UK Testing Smart Road Signs That Detect in Car Phone Use

texting and driving

As motorists continue to use their mobile phone at the wheel, new high-tech road signs are being trialled in a bid to curtail this reckless behaviour.

Developed by Norfolk-based company Westcotec, it is hoped that these signs will encourage motorists to stop using their phones at the wheel. One drawback of the tech is that it cannot identify who is using the phone. So, even if it is a passenger happily texting away the sign will still flash.

However, the aim of the smart road signs is not to stop drivers using their phone but to educate them. The sign does not include cameras to record cars, but it will record statistics on mobile phone use in cars.

Westcotec’s smart road signs have two separate but linked parts. First is its antenna, which picks up various mobile signal standards. The second is the LED display, which is installed further down the road. When it detects a radio signal from the antenna the LED will flash up and hopefully remind drivers to shift their focus back to the road.

Updated Version Can Detect Bluetooth Use

Originally designed in 2014, the first prototype quickly became outdated due to the rapid development of mobile phone technology. This new and improved version can process considerably more data and is more energy efficient.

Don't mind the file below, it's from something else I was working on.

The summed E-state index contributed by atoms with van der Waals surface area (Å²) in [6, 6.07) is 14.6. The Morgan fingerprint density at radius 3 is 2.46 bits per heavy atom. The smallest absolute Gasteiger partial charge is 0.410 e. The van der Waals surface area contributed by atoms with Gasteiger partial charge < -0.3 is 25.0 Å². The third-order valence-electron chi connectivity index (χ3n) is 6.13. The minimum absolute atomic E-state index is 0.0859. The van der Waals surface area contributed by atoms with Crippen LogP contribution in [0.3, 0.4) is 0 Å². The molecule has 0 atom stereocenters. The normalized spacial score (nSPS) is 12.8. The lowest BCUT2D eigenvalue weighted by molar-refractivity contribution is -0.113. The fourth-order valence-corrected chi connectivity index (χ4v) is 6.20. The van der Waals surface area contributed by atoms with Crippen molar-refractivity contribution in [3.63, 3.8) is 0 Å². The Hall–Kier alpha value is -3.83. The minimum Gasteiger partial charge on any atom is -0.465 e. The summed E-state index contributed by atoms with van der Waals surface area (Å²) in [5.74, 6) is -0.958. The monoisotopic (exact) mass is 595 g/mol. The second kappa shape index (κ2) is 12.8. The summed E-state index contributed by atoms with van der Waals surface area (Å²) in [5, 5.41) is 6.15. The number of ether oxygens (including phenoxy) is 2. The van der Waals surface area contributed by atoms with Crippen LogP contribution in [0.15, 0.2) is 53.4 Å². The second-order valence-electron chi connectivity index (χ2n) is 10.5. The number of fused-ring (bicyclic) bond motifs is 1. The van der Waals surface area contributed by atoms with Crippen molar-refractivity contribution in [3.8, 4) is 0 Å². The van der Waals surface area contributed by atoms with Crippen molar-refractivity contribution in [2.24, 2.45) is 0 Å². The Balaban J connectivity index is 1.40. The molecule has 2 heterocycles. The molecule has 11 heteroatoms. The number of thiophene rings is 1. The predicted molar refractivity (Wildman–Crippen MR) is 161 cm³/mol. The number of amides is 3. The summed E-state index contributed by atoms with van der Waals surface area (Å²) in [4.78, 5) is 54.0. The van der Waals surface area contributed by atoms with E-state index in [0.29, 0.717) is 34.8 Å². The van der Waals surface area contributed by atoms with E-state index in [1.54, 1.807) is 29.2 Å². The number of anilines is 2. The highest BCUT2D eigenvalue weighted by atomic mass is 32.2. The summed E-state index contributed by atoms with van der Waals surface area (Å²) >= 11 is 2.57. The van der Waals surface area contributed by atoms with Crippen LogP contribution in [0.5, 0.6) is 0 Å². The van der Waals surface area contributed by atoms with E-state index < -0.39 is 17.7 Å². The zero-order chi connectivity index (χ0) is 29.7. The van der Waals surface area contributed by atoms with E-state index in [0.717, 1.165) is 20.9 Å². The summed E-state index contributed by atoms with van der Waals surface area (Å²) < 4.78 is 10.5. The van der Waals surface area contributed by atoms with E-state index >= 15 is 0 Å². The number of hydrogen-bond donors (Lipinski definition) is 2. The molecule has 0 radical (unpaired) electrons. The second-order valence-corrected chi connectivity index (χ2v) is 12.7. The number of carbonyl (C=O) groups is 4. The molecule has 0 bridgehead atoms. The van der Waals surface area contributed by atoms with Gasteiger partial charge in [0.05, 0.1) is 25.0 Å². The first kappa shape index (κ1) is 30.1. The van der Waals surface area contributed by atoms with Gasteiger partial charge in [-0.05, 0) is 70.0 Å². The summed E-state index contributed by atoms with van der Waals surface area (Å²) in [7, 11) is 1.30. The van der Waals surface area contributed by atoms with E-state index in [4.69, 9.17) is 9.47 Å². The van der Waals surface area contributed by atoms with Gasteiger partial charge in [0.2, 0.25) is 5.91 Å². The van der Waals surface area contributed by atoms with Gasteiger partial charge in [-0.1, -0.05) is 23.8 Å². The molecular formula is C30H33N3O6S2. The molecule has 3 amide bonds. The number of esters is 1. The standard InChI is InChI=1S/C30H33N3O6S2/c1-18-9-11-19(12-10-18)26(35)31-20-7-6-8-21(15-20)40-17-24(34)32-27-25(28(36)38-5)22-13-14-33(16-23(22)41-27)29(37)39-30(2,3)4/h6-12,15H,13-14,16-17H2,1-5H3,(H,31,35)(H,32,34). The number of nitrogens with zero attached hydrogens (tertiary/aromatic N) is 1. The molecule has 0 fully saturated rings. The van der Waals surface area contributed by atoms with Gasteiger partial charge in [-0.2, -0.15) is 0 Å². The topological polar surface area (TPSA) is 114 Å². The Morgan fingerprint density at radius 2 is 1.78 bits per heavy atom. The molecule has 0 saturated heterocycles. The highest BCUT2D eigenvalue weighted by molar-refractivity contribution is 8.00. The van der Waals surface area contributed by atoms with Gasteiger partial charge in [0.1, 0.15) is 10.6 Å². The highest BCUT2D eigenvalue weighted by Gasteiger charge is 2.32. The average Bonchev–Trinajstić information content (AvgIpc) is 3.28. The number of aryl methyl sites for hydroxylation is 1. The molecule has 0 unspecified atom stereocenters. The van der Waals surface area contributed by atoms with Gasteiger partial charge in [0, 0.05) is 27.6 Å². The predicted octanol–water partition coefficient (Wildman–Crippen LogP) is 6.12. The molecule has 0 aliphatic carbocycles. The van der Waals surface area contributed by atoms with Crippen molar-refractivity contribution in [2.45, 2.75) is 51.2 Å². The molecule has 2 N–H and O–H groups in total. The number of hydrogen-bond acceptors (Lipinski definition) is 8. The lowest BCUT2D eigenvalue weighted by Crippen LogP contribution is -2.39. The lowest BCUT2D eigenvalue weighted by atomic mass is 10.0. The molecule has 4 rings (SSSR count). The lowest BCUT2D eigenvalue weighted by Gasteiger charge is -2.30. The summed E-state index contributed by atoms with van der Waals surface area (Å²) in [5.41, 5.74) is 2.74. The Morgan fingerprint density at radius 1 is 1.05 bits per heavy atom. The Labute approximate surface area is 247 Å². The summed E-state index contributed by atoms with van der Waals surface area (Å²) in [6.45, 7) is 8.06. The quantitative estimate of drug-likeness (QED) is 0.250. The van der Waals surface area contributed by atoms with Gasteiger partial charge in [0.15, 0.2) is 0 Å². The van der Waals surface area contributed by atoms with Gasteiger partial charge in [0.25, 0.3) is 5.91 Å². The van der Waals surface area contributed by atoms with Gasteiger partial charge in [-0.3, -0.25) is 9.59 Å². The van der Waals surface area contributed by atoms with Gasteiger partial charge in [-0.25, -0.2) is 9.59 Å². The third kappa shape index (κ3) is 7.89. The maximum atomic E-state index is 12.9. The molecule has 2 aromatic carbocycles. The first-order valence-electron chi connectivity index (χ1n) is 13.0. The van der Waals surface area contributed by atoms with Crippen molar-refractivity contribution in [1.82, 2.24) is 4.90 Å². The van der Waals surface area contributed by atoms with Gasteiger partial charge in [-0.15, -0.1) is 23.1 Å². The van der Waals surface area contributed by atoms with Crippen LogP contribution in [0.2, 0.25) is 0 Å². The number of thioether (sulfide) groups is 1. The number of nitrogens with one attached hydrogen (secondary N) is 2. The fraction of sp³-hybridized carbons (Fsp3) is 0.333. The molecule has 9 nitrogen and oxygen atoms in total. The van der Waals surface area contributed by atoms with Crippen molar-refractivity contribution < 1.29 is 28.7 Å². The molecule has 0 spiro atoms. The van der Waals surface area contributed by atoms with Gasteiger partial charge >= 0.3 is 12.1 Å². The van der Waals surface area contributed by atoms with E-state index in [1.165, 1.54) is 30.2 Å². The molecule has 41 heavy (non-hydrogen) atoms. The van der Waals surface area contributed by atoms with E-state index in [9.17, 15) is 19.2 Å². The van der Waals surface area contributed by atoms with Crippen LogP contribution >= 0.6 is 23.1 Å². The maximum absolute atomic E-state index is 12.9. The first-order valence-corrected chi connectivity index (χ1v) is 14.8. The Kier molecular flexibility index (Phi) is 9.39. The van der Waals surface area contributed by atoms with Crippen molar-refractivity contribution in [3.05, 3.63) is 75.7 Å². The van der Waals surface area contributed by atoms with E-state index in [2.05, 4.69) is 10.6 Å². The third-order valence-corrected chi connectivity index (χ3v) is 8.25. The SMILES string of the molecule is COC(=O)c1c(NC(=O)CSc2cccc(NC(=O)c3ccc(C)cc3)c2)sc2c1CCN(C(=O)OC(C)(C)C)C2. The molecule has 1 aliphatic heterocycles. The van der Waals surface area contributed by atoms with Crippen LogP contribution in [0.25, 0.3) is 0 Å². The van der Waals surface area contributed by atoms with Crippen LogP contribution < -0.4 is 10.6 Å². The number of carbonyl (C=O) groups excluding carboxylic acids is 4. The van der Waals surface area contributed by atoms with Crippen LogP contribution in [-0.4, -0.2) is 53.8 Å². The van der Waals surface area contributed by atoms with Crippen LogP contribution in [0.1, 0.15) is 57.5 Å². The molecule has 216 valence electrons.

Not only can detect Bluetooth connections, which will not trigger the smart road sign as it assumes the driver is using hands-free via the car’s internal system, it can also detect the strength and duration of the signal to ensure it is not constantly turning on and off.

Chris Spinks, a member of the Westcotect’s sales and marketing team, said of the system: “So many people, by force of habit, can’t resist using their phone. The system cannot differentiate between a driver and the passengers on a bus, for example, but this goes some way towards remotely warning drivers that they can be detected using their phone.”

Behind the Wheel Phone Use Still Rampant

According to a Freedom of Information, between 2017 and 2018 more than 20,000 motorists were caught using their mobile phones while driving, meaning police were catching 70 people per day.

Inspector Jonathan Chapman from Norfolk Roads Policing said: “Any scheme which prevents this kind of behaviour is welcomed. Using a mobile phone at the wheel is one of the fatal four road offences which can have devastating consequences if it causes a fatal or serious collision.

“We will be using the information provided by Norfolk County Council’s road safety team to help us target drivers in the future but the message is simple – leave your phone alone whilst you’re behind the wheel.”

Norfolk County Council road safety team will be working closely with the roads policing team to share statistics provided by the detection system. It is planned to keep the detection units on site for a month before being moved to a new location.

 



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